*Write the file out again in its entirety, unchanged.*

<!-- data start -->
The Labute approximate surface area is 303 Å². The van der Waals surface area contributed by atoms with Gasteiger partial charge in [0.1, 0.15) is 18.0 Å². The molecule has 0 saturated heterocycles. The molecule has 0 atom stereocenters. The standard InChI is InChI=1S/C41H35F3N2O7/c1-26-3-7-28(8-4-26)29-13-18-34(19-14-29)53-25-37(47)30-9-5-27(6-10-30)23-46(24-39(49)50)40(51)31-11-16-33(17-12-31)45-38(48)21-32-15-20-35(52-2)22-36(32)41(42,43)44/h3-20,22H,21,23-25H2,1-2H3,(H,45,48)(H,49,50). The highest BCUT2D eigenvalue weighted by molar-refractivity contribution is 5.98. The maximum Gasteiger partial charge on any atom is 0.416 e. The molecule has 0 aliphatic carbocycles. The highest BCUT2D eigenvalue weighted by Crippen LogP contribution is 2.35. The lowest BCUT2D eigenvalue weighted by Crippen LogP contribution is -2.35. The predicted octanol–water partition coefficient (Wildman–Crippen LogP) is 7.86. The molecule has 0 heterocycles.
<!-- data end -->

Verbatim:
The Labute approximate surface area is 303 Å². The van der Waals surface area contributed by atoms with Gasteiger partial charge in [0.1, 0.15) is 18.0 Å². The molecule has 0 saturated heterocycles. The molecule has 0 atom stereocenters. The standard InChI is InChI=1S/C41H35F3N2O7/c1-26-3-7-28(8-4-26)29-13-18-34(19-14-29)53-25-37(47)30-9-5-27(6-10-30)23-46(24-39(49)50)40(51)31-11-16-33(17-12-31)45-38(48)21-32-15-20-35(52-2)22-36(32)41(42,43)44/h3-20,22H,21,23-25H2,1-2H3,(H,45,48)(H,49,50). The highest BCUT2D eigenvalue weighted by molar-refractivity contribution is 5.98. The maximum Gasteiger partial charge on any atom is 0.416 e. The molecule has 0 aliphatic carbocycles. The highest BCUT2D eigenvalue weighted by Crippen LogP contribution is 2.35. The lowest BCUT2D eigenvalue weighted by Crippen LogP contribution is -2.35. The predicted octanol–water partition coefficient (Wildman–Crippen LogP) is 7.86. The molecule has 0 heterocycles.